Syndrome 81, Montreuil, July 2015

Happy New Year, everyone! Classes start in one week, and I have a mountain of items to catch up on after being out of town for so much of December. Two of these items include posts for this website, one of which is long overdue and another was inspired by a stops I made on the road in the Midwest last month. One of the most pressing, however, is putting the finishing touches on a project over three years in the making that I look forward to announcing soon.

I thought I would share this video I found of a SYNDROME 81 gig I attended in Paris in the summer of 2015. This was the night I met Fast Fab (the vocalist), who became a good friend and great informant for my dissertation. I wasn’t able to spot myself anywhere in here (probably hiding off to the side, snapping photos), but I had a good time.

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Syndrome 81 headline a gig in Montreuil, France, July 2015.

Fab later told me that the moniker Syndrome 81 is a joke (much like the name of his old band, Thrashington DC) that makes fun of how people think it’s completely insane (“syndrome”) for somebody born in 1981 to still be making music like this. I could probably ask myself the same question and rename half of this blog “Syndrome 83.” Regardless, Syndrome 81 have released a solid brief catalog of music over the past few years to solid critical acclaim from blogs and zines that appreciate the classic style.

Anyway, 2019 – how about that? More posts and announcements very soon.

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ANTIFA: Paris in the 80’s

Thanks for the support on the last post about our GEOG 320 Project. I’ve got more coming soon from the Cultural Geography class, as well as some news about a couple of local and regional presentations I’ll be making this fall!

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A fight breaks out against Neo-Nazi skinheads in the crowd at the final R.A.S. show, 1984. Photo courtesy of Philippe Roizes, all rights reserved.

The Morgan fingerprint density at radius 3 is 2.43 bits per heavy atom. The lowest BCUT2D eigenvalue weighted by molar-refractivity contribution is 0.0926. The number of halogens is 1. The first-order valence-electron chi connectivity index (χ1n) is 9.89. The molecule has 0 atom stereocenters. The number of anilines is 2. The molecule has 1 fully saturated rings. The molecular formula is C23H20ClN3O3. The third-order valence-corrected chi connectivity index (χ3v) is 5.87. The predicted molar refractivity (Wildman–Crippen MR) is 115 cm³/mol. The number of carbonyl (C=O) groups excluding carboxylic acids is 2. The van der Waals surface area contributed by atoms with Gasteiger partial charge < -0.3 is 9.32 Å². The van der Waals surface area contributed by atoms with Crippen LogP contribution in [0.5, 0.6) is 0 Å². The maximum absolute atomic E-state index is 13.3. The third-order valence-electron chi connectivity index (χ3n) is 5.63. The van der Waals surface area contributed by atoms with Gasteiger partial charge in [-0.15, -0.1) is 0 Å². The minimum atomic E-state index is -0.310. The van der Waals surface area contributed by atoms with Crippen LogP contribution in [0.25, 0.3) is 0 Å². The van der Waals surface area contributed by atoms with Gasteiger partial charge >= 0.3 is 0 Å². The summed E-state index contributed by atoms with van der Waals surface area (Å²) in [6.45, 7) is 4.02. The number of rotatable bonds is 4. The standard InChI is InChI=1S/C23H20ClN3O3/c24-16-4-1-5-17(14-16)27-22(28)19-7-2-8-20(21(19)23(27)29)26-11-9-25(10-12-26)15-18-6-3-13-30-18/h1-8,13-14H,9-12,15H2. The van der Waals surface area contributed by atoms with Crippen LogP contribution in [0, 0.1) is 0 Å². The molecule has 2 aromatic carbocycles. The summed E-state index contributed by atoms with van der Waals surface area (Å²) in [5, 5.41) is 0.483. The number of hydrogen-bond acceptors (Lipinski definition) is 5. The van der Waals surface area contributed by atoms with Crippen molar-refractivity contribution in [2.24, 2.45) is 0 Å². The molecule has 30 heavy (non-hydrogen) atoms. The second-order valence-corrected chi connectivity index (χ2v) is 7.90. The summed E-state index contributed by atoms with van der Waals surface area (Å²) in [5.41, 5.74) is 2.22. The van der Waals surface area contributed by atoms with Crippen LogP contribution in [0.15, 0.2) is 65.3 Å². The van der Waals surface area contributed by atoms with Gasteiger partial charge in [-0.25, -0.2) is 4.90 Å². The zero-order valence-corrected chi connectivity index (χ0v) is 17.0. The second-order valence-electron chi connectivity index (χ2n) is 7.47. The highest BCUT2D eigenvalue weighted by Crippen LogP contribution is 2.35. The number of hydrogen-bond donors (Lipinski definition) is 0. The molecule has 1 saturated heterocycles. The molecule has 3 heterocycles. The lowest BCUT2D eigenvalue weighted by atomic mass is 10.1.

In the meantime, here is the most fascinating way you could spend your next hour-and-change. ‘ANTIFA: Chasseurs de Skins’ presents 1980’s Paris in all of her brutal reality. Some friends of mine had a conversation about just how much music influenced personal identity and clannish behavior for Generation X. This often played out politically in violently reactionary pockets of Western Europe on the heels of the “no future” era and international malaise of the 1970’s. Class struggles became, at the behest of the political right, “racial” and political struggles, and these played themselves out in the punk scenes in and around Paris for several years. It’s easy to forget how a band like Berurier Noir could have had such a profound impact outside of just music.

One thing that hit me while watching this was, comparatively, how pacifist the North American left is versus the French, Spanish, and British left(s). Actual progressive voices get quelled easily here (and the ones that don’t, well, have been putting their foot in their mouths of late). This is, among many other reasons, why the Presidential nominee of a major party has been able to succeed on a platform of symbolic (and actual) violence at a grassroots level. Unsurprisingly, violence is the only rejoinder many of these people understand or respect. Racists, Islamophobes, and other people who lack the inherent ability to think critically (or at all, really) have little reason to fear bricks to the head or other such retaliation, so they behave in an animalistic way and refuse to practice compassion. But then again, that’s just one American’s opinion and interpretation of a wonderfully done documentary.

For more context, see this article about the Black Dragon gang of anti-racism warriors and an accompanying documentary in the same style.